All-Delco Girls Soccer: Switch to goalie proved fruitful for Maya Naimoli, Episcopal Academy

NEWTOWN SQUARE — Maya Naimoli entered her junior season of high school soccer at Episcopal Academy with aspirations of playing goalkeeper in college … and a grand total of one high school game between the posts.

She wasn’t behind the 8-ball exactly, with a stellar reputation on the club scene, as part of Philadelphia SC’s Coppa Swarm 2004 team and ODP regional teams and national camps. But the high school realm remained as yet unrequited, thanks to EA’s need to deploy Naimoli at forward as a freshman – she scored 12 goals – and injury, illness and the COVID-19 pandemic limiting her sophomore campaign.

So for all the recruiting interest she generated and all the work behind the scenes, there was still a little apprehension in the late summer of 2021 when EA’s No. 1 goalkeeping gloves became hers.

“I was a little nervous because it would be day-after-day practice and games and I didn’t know how my body would keep up,” Naimoli said. “But being in the field kept my fitness level where it should be, and training one-on-one helped keep my technical aspects.”

Episcopal Academy goalie Maya Naimoli makes a save on a shot by Springside Chestnut Hill’s Abby Kenkelen in the second half of the PAISAA final Wednesday afternoon. (PETE BANNAN-DAILY TIMES)

Two seasons later, the results are plain to see. She won 31 games over the last two seasons with 18 clean sheets and a trip to the Pennsylvania Independent Schools Athletic Association final. Twice, Naimoli has been an All-Delco and an All-Inter-Ac pick. That recruiting interest ended in a national letter of intent to Ohio State.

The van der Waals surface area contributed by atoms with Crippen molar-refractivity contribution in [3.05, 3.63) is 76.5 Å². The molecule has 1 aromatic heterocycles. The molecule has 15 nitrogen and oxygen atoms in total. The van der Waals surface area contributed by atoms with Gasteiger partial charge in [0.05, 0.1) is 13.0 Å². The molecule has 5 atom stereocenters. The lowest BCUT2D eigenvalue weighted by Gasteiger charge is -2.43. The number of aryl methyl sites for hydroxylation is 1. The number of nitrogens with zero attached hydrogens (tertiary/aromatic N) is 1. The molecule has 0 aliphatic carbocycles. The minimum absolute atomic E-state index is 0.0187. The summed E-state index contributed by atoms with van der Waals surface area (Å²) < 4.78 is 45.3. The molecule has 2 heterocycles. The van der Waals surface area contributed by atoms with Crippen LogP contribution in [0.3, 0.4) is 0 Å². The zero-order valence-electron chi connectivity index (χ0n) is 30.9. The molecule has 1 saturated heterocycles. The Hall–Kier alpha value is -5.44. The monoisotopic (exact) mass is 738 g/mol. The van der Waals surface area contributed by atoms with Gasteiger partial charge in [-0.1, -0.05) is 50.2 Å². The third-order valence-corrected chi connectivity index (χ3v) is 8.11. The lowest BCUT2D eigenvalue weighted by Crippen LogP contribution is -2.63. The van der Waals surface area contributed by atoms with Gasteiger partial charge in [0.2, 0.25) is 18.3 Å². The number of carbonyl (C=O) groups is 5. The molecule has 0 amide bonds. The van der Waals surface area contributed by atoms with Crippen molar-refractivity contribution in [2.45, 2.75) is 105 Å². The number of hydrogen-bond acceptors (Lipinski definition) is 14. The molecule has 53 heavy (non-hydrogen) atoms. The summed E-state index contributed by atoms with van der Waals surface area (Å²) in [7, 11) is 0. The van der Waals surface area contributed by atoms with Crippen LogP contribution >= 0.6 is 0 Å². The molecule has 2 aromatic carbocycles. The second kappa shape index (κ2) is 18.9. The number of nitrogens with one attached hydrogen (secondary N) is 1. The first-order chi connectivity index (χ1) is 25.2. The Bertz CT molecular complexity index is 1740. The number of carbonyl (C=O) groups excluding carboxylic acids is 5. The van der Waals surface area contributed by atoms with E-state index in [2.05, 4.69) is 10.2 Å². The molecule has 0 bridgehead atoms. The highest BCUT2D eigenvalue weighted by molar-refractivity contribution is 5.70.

All in all, it’s worked out pretty well for Naimoli, who adds another accolade to her lengthy resume: The 2022 Daily Times Girls Soccer Player of the Year.

Joining Naimoli on the All-Delco team are EA teammates Natalie Magnotta and Maya Bright, Ridley star forward Adria Kitzinger, Notre Dame defender Audrey Cain, Haverford center back Mollie Carpenter, Garnet Valley midfielder Mia Zebley, Radnor midfielder Selah Koleth, Springfield midfielder Coryn Silberstein, Ella Wright of Archbishop Carroll, Strath Haven’s Annie Dignazio and Agnes Irwin’s Lily Fusco.

The presence of 10 different schools on the All-Delco team reflects a rare profusion of talent around the county, with a slew of players bound to play soccer in college, include three in the Big Ten. Seven All-Delcos are seniors, with three juniors (Magnotta, Koleth, Fusco) and a pair of sophomores in Dignazio and Bright. Naimoli, Cain, Zebley, Silberstein and Kitzinger are repeat selections.

The All-Delco team is selected in consultation with area coaches.

You get the impression that Naimoli could spend hours discussing the minutiae of goalkeeping – footwork, fitness, vagaries of positioning, how her 5-7 stature lends itself to a different style than rangier keepers. But that devotion to her craft hasn’t come with overspecializing. Hence Naimoli contributing on varsity as a freshman, and her versatility meant she could play the field as club coaches rotated goalies. Beyond the obvious technical skills – being able to pass as a goalie is no longer an optional skill – it has helped her fitness and her mindset.